I Can’t Stand Modern “Art”

This is a bit of a rant I had recently, and one I’ve had over the years in various capacities… It’s probably the single issue I’m most close-minded about. I hate that I’m so close-minded about anything, but if there’s something to be close-minded about, I guess this is decently innocuous.

It starts with a rant about poetry. I cannot stand e. e. cummings. His total disregard for the standards of the English language itself denigrate the communicative purposes of the written word. But he isn’t even close to the worst offender in poetry, not in my mind.

Back when I was a freshman in college, I took a class called “Arts in Tuscaloosa.” It was an honors class that was supposed to cover my fine arts credit. We met twice a week, once in small groups of 10 or so, and once with the entire class of 50 to 100 kids. My roommate was in the large class with me. That class was very fond of modern art. We had to, as assignments, go and experience art, food, culture in different ways and turn in responses. Those responses could be written, but they had some really ridiculous requirement banning the use of adjectives, I believe, in those responses. They could also be creative. I went for creative and sketched. I’m not the best sketch artist, but I tried. I put effort into it, was clearly creative… still couldn’t get above a B- for my work. Meanwhile, my roommate decided to see how little effort he could put into a response. We saw a dance show together, “Dance! Alabama” in fall of 2006. He went to PowerPoint and created a slide with a light to dark blue gradient, the words “Dance! Alabama 2006” aligned right at the top, and three crappy ClipArt dancers at the bottom. He got an A+, and I refused to return to the class ever again.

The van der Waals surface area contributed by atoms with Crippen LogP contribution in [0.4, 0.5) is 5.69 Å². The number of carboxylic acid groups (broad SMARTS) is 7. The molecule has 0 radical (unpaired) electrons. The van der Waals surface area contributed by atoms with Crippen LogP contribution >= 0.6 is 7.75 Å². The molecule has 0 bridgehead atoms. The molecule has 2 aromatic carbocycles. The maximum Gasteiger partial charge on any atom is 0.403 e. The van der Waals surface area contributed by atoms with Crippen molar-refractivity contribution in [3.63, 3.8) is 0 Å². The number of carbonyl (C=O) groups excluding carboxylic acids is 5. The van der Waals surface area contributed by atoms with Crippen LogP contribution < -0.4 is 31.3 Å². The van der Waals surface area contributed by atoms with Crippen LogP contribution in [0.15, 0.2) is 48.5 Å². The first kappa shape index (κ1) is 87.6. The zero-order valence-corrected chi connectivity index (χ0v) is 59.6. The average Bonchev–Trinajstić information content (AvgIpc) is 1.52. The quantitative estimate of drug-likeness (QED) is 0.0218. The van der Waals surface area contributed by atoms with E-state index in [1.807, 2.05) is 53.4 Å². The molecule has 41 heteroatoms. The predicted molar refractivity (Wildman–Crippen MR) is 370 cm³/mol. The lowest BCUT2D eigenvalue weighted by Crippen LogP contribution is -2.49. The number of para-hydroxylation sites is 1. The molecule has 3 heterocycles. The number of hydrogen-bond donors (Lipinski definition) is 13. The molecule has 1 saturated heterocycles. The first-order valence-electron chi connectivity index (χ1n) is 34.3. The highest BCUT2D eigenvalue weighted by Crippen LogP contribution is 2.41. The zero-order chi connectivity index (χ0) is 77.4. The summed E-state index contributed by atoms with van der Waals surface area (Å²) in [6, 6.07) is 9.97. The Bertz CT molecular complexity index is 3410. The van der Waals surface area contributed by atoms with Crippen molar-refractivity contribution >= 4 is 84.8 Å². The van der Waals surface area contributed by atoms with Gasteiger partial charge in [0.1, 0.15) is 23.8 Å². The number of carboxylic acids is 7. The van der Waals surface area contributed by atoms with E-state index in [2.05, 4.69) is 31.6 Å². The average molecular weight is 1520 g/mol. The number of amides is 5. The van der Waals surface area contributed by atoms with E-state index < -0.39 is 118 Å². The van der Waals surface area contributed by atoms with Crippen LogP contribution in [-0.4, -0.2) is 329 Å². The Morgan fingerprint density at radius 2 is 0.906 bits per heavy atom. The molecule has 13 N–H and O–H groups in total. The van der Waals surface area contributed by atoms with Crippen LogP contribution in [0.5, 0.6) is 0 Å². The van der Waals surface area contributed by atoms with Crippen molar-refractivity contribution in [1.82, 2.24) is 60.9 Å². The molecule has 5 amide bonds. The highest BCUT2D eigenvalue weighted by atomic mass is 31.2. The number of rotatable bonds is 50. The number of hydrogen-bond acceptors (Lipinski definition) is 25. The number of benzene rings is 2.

Not so great for my grades, perhaps, but whatever. That class annoyed the crap out of me.

As you might guess, they were quite fond of modern art and modern poetry in there. In our large class lectures, we would listen to a guest speaker each week. The only one I remember was Hank Lazer. I remember because I hated his poetry. He told us in the class that, basically, poetry could be just random words you find on the street amalgamated together. As an example, he had a “poem” that had a random paragraph from the Alabama Code of Law every other stanza.

I hated that poetry and I hated the assertion that random words thrown haphazardly onto paper, words not even necessarily your own, could create poetry. That’s not poetry, that’s a word collage, and not even a well done one, not with his descriptions. He didn’t talk about why you used the random words, he talked like you just throw your hand into the hat and pull out something random.

Beyond poetry, modern art annoys me further still. Look at this thing about a piece called “Three Blank Canvases.” Just three canvases, painted white. Or three canvases with what looks like sections of a science textbook printed on them. If these things are defined as art, how does art have meaning and worth? Is this blog I’m writing art? Is a photograph I take of my cluttered work desk art? And what about performance art? If someone burns all their possessions on a street corner, is that art or someone that needs new stuff/therapy? Is it only art if we just call it art? Where’s the line drawn? If a guy rapes a woman in public, but calls it performance art, is it? What if it’s consensual sex, is it art then? Is self-immolation art if that’s what someone calls it?